However, my most revealing exposure to the twin cities and the country happened in Rawalpindi, when I and another NYUAD friend decided to explore the hotel's surroundings. No amount of strolling around Madinat Zayed in Abu Dhabi, where men conglomerate and unabashedly stare at women as they walk by, could have prepared me for the staring that happened on the streets of Islamabad.
The moment we stepped foot outside of the towering walls that enclosed the hotel and onto the street, the turning heads of everyone nearby made us doubt our readiness to go out. As we ventured out to the main street, trailing gazes elevated to honking horns and whistles from cars and motorbikes as they sped by. The 10-minute walk from the hotel to Saddar, the main commercial hub of Rawalpindi, made me feel more conscious about my foreigner status than ever and challenged all of the confidence I’d built from years of traveling alone.
Gazes followed us as we walked around the bustling shops of Saddar, but people whom we stopped to ask for directions and shopkeepers all offered us easy smiles and curious questions about our hometowns. When they found out my friend was from China, the smiles got even brighter, "China and Pakistan are friends! Good friends!"
Just as in Islamabad, I was fortunate to have a NYUAD friend who was a proud native of Lahore as my guide. The 20-minute drive from our hotel took us through different pieces of Lahore: narrow streets shared with donkey carts and daring pedestrians, tree-lined avenues that played home to universities and museums, lush green parks, a quiet road cryptically named Food Street and finally the weathered gates of the Walled City. Soon after we ventured into the walled complex, dark clouds turned to pouring rain that chased the heat away for a brief few hours.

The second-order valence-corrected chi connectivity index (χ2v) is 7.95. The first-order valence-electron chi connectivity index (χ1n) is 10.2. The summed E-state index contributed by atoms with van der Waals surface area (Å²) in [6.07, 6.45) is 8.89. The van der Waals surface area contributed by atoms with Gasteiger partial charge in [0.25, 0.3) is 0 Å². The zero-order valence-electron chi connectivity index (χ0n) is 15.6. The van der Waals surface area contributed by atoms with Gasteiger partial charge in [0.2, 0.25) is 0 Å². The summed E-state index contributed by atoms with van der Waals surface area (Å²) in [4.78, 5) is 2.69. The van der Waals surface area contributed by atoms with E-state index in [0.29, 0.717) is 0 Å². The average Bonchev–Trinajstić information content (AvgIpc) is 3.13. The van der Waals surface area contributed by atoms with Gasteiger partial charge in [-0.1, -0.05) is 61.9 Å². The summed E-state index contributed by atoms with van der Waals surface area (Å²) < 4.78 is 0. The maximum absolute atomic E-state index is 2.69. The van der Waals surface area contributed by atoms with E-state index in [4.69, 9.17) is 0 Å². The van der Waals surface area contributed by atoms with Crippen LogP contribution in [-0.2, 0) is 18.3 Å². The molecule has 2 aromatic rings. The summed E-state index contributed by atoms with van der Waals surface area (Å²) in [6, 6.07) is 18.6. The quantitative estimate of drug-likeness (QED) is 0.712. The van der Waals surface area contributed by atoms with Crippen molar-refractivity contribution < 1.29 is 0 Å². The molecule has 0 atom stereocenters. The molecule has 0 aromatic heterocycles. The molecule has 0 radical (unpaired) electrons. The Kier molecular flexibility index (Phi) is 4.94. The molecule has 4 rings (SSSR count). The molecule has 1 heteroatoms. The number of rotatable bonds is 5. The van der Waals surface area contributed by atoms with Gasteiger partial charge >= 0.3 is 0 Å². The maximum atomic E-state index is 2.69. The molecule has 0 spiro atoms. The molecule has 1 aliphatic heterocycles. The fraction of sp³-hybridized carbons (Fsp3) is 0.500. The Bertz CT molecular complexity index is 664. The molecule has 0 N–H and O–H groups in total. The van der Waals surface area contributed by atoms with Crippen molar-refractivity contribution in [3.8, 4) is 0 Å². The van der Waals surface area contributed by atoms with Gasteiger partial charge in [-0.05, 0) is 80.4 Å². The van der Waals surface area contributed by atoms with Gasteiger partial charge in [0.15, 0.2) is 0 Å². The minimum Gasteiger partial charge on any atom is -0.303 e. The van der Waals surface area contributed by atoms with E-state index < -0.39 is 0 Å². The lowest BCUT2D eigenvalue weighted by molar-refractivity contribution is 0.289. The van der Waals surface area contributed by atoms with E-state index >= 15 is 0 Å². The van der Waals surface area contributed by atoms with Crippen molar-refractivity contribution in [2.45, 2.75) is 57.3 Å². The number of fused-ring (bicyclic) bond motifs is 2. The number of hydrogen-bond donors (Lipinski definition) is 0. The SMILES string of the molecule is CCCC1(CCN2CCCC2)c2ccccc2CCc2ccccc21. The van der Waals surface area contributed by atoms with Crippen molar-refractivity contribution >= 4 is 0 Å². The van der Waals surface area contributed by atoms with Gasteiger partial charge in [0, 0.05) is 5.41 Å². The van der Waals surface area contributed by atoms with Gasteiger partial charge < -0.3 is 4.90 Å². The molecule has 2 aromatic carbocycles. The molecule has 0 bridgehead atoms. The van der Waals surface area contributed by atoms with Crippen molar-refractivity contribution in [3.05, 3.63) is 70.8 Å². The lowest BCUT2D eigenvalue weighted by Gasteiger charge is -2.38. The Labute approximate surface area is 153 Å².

Dripping from head to toe, we followed our guide through corridors and courtyards that carried just fractions of the imperial wonder that they used to be more than three centuries ago. We saw thousands of tiny convex mirrors embedded on a wall that could reflect the light from one source to intricate stonework with blue lapis lazuli and marbles on columns. These stunning remnants showed me how little I knew about the history of this part of the world and made me wish I could have stayed longer to see all that Lahore could offer.
Six days of festivities flew by. A couple of hours after the walima ended, we were back at the hotel, changing out of night gowns into worn T-shirts and getting ready to fly home, when my friend's father came with bags of mangoes and insisted that we took them back.
I left Pakistan with the fading henna on my hand, the sweet mangoes that I devoured in a corner of the Abu Dhabi airport before boarding the 13-hour flight back to Washington D.C. and a heart full with how much I had been able to see and experience in the past days. I felt privileged to be a guest in Pakistan and humbled to be part of the traditions that were of great importance to one of my closest friends.
Short as it was, my time there afforded me a glimpse of what home feels like for many of my friends and a vague understanding of what they mean when they talk about sporadic electricity cuts and chaat stalls. Yet I am aware that my picture of Pakistan, with air-conditioned hotel rooms and exquisite wedding halls, is a much rosier version of what life is like for average citizens.
Whenever I recall my time in Pakistan, I don't want my narrative to dismiss the real tension and conflicts commonly depicted by mainstream media, but do hope to contribute a different, less frequently told account — one of well-preserved history, spectacular celebrations and incredible hospitality.